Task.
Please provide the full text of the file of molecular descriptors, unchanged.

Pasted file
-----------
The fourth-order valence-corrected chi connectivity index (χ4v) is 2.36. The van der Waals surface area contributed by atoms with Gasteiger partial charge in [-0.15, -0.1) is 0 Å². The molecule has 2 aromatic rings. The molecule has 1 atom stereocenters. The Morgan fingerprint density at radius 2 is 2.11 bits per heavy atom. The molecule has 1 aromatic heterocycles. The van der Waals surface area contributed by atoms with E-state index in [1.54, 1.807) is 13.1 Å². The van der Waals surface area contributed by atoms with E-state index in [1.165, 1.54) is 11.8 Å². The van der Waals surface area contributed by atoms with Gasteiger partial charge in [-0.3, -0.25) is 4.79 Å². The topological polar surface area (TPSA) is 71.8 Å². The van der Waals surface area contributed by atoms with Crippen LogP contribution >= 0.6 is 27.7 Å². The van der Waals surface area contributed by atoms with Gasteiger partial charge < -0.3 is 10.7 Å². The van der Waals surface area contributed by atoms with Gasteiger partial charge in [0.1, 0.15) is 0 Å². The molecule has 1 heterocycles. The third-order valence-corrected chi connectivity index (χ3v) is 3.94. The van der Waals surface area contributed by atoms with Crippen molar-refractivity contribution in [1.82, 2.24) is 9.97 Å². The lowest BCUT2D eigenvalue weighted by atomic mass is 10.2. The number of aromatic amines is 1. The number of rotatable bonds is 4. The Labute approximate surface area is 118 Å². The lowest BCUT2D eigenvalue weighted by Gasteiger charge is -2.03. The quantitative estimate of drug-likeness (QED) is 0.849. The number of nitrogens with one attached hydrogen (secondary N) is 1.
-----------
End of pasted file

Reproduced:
The fourth-order valence-corrected chi connectivity index (χ4v) is 2.36. The van der Waals surface area contributed by atoms with Gasteiger partial charge in [-0.15, -0.1) is 0 Å². The molecule has 2 aromatic rings. The molecule has 1 atom stereocenters. The Morgan fingerprint density at radius 2 is 2.11 bits per heavy atom. The molecule has 1 aromatic heterocycles. The van der Waals surface area contributed by atoms with E-state index in [1.54, 1.807) is 13.1 Å². The van der Waals surface area contributed by atoms with E-state index in [1.165, 1.54) is 11.8 Å². The van der Waals surface area contributed by atoms with Gasteiger partial charge in [-0.3, -0.25) is 4.79 Å². The topological polar surface area (TPSA) is 71.8 Å². The van der Waals surface area contributed by atoms with Crippen LogP contribution >= 0.6 is 27.7 Å². The van der Waals surface area contributed by atoms with Gasteiger partial charge < -0.3 is 10.7 Å². The van der Waals surface area contributed by atoms with Gasteiger partial charge in [0.1, 0.15) is 0 Å². The molecule has 1 heterocycles. The third-order valence-corrected chi connectivity index (χ3v) is 3.94. The van der Waals surface area contributed by atoms with Crippen molar-refractivity contribution in [1.82, 2.24) is 9.97 Å². The lowest BCUT2D eigenvalue weighted by atomic mass is 10.2. The number of aromatic amines is 1. The number of rotatable bonds is 4. The Labute approximate surface area is 118 Å². The lowest BCUT2D eigenvalue weighted by Gasteiger charge is -2.03. The quantitative estimate of drug-likeness (QED) is 0.849. The number of nitrogens with one attached hydrogen (secondary N) is 1.